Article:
No it was not an offshoot, it was a fork up, that added illconsidered homegrown code and bloatware that broke the core. They ended up getting stuck in limbo, and lost several main supporters (my self included) attempts to use kamailio as a multi-tenant backend was a miserable failure (4.0) and it was ultimately sold out by its proprietor. RIP

Well, you will certainly not catch me arguing with this statement.

IT Chica,

You need professional help BUT NOT ON THE PHONE SYSTEM at least, not now. You need a professional to come in and lock your firewall down. You had a running phone system that was, my impression is, working fine until you opened the gate. Yes I get that you are new at this but all these phone system guys here have total tunnel vision. If your firewall is now wide open to allow the creepie crawlies to attack your antique phone system it is now wide open to allow the creepie crawlies to attack all your other stuff.

You need to secure your network FIRST. Undoubtedly you have OTHER antique IT systems in place that are also wide open and flapping in the wind. Oh sure, you can blow your wad on Sangoma and give all these phone guys the happy happies. But for now, you can lock down the phone system and it will go back to what it was doing previously - which was working and being ignored - and concentrate on more important things. Such as password control and desktop antivirus and USER EDUCATION.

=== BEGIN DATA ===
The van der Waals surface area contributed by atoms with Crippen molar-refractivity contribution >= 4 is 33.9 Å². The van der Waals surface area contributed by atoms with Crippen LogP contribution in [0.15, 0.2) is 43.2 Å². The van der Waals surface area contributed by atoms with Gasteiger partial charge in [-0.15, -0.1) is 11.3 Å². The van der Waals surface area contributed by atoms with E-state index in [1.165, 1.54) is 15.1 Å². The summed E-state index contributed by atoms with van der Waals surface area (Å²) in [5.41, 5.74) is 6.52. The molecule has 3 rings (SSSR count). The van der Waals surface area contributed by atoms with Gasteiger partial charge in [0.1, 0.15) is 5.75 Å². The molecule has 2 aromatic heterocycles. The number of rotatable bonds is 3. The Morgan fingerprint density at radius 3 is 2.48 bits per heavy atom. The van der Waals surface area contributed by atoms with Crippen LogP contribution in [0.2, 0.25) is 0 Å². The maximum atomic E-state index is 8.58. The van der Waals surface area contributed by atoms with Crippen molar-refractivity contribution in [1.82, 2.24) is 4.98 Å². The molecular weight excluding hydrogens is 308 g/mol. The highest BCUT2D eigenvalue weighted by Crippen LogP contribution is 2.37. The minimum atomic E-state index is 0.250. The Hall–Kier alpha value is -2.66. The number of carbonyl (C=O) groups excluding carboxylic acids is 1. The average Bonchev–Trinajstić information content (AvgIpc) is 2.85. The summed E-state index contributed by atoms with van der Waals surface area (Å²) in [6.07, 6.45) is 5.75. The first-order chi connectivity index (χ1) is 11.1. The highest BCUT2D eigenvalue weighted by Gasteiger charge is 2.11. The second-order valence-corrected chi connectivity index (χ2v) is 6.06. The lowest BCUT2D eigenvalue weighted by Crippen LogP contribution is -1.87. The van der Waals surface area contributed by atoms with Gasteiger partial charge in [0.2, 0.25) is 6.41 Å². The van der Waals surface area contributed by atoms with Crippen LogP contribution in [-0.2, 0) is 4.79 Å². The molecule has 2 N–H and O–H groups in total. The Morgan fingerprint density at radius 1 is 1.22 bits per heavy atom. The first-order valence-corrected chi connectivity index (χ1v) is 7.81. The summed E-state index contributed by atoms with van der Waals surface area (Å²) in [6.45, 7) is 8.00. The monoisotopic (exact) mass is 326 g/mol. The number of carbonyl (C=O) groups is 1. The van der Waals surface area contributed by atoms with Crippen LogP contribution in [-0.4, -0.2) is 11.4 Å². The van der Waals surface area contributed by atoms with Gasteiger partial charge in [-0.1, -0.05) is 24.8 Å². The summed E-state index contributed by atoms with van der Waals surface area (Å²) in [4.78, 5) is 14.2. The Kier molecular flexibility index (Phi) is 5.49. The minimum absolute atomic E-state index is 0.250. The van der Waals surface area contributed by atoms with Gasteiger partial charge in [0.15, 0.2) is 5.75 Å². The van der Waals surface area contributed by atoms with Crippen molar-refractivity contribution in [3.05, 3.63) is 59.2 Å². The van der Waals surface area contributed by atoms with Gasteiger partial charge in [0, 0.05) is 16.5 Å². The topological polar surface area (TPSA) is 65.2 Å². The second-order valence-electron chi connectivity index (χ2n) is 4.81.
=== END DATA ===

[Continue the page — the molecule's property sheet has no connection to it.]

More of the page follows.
Even if you have the most secure firewall in the world unless your users and management have a security mindset someone is going to gun your system eventually.
There is nothing wrong with an antique IT system that is horribly insecure if it’s on a secure network. I run systems like this every day. In fact I’ll give a million bucks to any smartmouth on this board that can gun one of them over the Internet and I’ll even post the password here. They won’t be able to you know why? Because that horribly insecure system I run isn’t CONNECTED to the Internet. Har har har!!
The point is that it is a LOT easier to lock down access to an antique insecure IT system than replace that system. A new phone system is going to work differently. A responsible replacement would involve at the least updating firmware in all your phones which probably right now are also running antique firmware. The responsible thing to do with the phone system is to take your time, get familiar with how your system is working and how your business is using it then get familiar with a replacement system and be sure that it’s going to work in a way that at least, is the same and at most, has lots of cool new features that your users can really use and will like. That way putting in a new phone system doesn’t become a running gunbattle with you shooting down a long list of problems that nobody thought of and your users getting more and more pissed and a consultant that is bleeding you dry while you are spinning because you don’t understand the system.
You already broke the firewall so breaking it more by getting in a professional to lock down all the insecure hacks that prior users put in it won’t get you any more itch-bay points. And I assure you in the long run you will be happier later by pulling that 3389 port forward out and forcing whoever it is to use a VPN, and other stuff that mean old security people do to make life difficult for users who think a secure password is a 5 letter word from the dictionary that falls out of their lips a dozen times a day.